George L. Kinnard
George L. Kinnard
|Member of the U.S. House of Representatives|
from Indiana's 6th district
March 4, 1833 – November 26, 1836
|Preceded by||District created|
|Succeeded by||William Herod|
|County surveyor for Marion County, Indiana|
|Member of the|
Indiana House of Representatives
from Marion County
December 3, 1827 – December 6, 1830
|Preceded by||Morris Morris|
|Succeeded by||Alexander Wilson Russell|
|Assessor of Marion County, Indiana|
|Died||November 26, 1836 (aged 33)|
George L. Kinnard (1803–1836) was a Representative from Indiana; born in Pennsylvania in 1803; moved with his widowed mother to Tennessee and completed preparatory studies; moved to Indianapolis, Ind., in 1823; studied law; was admitted to the bar and practised in Marion County, Indiana; assessor for Marion County in 1826 and 1827; member of the State house of representatives 1827–1830; county surveyor 1831–1835; colonel of the State militia; elected as a Jacksonian to the Twenty-third and Twenty-fourth Congresses and served from March 4, 1833, until his death on November 26, 1836; interment probably in Presbyterian Burying Ground (now Washington Park), Cincinnati, Ohio.
In 1829, Kinnard was hired by William Miller, to lay out the town of Eagle Village.
Kinnard was serving in the Indiana General Assembly when legislation was passed on January 29, 1830, providing for the organization of Boone County, Indiana (to be effective on April 1, 1830) Colonel Kinnard was "in on the ground floor" to further developments. Knowing that the new county would need a county seat which would probably be located in or near the unit's geographical center, Kinnard and business partner James Perry Drake busied themselves looking over surveys and records, and found that there were three parcels of land yet available in the very center of the county.
Accordingly, Kinnard and Drake made entry on the three tracts at the Federal land office in Crawfordsville, on March 1, 1830, receiving their "patents" or deeds from the U. S. Government on February 8, 1831. It is assumed that they paid $l.25 an acre for the land, which was then the usual price. One of these tracts contained 62.32 acres, and lay between what is now Fordice and South Streets, and extended east from the meridian line to Park Street. Eighty acres in a second tract lay immediately west of the meridian line, and was bounded on the south by South street, and on the north by Royal and Fordice Streets. Just southwest of this acreage was another eighty which ran from South street to Noble street, and almost to Patterson street on the west.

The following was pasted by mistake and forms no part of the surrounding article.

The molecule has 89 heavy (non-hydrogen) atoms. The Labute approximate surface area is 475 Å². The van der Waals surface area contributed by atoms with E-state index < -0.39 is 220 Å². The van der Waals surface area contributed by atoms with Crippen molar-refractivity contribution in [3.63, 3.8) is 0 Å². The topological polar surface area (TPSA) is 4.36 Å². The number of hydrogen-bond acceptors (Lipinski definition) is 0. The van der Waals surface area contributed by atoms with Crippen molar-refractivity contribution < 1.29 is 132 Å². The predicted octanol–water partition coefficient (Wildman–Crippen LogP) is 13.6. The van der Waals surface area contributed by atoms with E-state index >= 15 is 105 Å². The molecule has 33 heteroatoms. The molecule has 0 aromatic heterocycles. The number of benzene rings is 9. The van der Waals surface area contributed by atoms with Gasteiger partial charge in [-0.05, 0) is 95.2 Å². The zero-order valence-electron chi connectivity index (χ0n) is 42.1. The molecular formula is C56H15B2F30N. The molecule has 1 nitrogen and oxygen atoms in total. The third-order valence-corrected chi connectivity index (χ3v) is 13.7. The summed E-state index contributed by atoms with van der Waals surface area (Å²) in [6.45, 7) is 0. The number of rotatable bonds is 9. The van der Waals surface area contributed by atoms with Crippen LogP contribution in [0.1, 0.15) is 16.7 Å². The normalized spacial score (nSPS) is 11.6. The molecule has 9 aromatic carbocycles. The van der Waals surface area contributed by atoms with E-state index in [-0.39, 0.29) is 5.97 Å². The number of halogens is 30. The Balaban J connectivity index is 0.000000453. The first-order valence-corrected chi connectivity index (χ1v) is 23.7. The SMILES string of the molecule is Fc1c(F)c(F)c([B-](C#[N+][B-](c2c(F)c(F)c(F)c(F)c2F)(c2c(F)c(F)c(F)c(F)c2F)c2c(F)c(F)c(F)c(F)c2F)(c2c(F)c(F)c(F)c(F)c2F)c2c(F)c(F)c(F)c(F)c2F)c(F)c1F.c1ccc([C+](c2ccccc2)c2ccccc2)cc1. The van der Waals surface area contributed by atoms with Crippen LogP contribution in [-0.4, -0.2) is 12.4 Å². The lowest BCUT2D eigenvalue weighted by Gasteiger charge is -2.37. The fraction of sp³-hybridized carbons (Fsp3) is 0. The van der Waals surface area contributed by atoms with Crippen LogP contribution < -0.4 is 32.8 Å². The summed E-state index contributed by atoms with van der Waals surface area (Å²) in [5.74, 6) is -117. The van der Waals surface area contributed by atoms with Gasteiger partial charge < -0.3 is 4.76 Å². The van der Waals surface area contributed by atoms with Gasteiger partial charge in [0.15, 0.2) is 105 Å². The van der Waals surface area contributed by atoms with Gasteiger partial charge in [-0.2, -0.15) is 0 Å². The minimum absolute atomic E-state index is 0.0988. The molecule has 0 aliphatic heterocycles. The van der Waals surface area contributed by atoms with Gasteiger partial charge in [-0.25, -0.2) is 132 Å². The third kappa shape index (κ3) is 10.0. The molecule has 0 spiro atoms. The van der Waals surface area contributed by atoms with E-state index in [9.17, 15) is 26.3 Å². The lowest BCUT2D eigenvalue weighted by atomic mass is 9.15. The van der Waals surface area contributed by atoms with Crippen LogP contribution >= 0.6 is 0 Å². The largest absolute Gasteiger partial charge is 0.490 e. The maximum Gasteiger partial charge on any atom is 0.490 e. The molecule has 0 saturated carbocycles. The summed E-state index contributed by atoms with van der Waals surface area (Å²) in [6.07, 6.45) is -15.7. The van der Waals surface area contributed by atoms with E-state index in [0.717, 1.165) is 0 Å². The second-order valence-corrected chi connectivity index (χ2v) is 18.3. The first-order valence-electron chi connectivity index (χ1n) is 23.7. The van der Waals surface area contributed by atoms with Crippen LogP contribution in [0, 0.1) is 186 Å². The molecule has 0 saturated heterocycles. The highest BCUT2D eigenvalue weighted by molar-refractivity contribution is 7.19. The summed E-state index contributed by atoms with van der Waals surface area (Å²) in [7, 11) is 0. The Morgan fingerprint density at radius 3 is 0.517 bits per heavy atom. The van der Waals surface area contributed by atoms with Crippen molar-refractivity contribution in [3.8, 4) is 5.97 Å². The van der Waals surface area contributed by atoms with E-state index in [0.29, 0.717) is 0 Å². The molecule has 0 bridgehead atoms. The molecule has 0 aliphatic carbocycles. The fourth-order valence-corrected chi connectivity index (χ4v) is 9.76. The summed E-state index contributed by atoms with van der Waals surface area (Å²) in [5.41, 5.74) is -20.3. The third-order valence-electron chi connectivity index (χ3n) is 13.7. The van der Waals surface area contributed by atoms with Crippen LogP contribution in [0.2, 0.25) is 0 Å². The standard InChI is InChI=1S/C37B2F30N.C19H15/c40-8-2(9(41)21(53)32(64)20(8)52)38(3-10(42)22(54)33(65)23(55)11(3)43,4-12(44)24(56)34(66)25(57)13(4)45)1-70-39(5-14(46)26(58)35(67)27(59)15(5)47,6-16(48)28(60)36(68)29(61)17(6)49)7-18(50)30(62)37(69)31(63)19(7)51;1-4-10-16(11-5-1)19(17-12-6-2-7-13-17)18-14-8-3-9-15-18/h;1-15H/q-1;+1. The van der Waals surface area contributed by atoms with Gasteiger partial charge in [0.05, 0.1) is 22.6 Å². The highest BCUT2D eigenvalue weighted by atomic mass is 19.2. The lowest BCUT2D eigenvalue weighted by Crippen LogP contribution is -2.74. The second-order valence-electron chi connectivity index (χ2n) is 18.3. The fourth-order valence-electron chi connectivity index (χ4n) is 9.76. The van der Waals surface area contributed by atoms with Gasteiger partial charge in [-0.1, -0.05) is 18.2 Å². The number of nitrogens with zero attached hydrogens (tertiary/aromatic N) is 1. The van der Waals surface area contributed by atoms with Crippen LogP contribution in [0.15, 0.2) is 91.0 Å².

With the land acquired, it is reasonable to believe that the two set to work at once platting a town on a portion of their holdings. This area, as platted, roughly was bounded on the north by Royal and Fordice streets, on the east by Park Street, on the south by South Street, and on the west by Clark Street. The plat consisted of 12 outlots, 19 blocks exclusive of the public square, and five partial blocks, with the full and partial blocks forming what is known as the "Original Plat" of Lebanon. Each of the 19 blocks was divided into eight lots, each lot being approximately 60 by 120 feet in size. This "Original Plat" extended from a line some thirty feet south of South Street, north to Williams Street, and from a line midway between East and Park streets west to Clark Street.
Despite the assertion made in a letter written many years afterward by a former resident of Boone County that the Indianapolis and Lafayette Road was surveyed and located in 1829, there is good evidence that this was not so. Apparently, the actual surveying was not done until some time in 1831, and after Kinnard and Drake had mapped out the town site which they hoped would become the county seat.
Kinnard, as Marion County's surveyor, surveyed the highway through the wilderness, working northwest from Indianapolis toward Lafayette. When he reached the town plat that he and Drake had set up, he made certain that travelers would not miss the place by the simple expedient of jogging the road west down Main street a distance of some eight blocks, to angle out Lafayette avenue and on northwest toward Lafayette. He did not however foresee the day when a great highway, Interstate 65, would nullify his careful planning by going around his "dream city". From: Birth Certificates of Boone County, Indiana, by Ralph W. Stark, 1979
Kinnard was aboard the steamship Flora, when the two pipes connecting the boilers separated and caused an explosion aboard the ship. Kinnard received injuries that would eventually claim his life on November 26, 1836.
- Lyons, Joan (Winter 1990). "The Eagle Village Hotel on the Michigan Road". Traces of Indiana and Midwestern History. 2: 36, 37 – via Indiana Historical Society Online Collections.
- "Most Distressing Steam-Boat accident -- Loss of Life". Indiana American. November 25, 1836. Retrieved December 22, 2018.
- "KINNARD, George L. - Biographical Information". bioguide.congress.gov. Retrieved 2018-12-22.
- United States Congress. "George L. Kinnard (id: K000224)". Biographical Directory of the United States Congress.
This article incorporates public domain material from the Biographical Directory of the United States Congress website http://bioguide.congress.gov.
|U.S. House of Representatives|
| Member of the U.S. House of Representatives
from Indiana's 6th congressional district
William W. Wick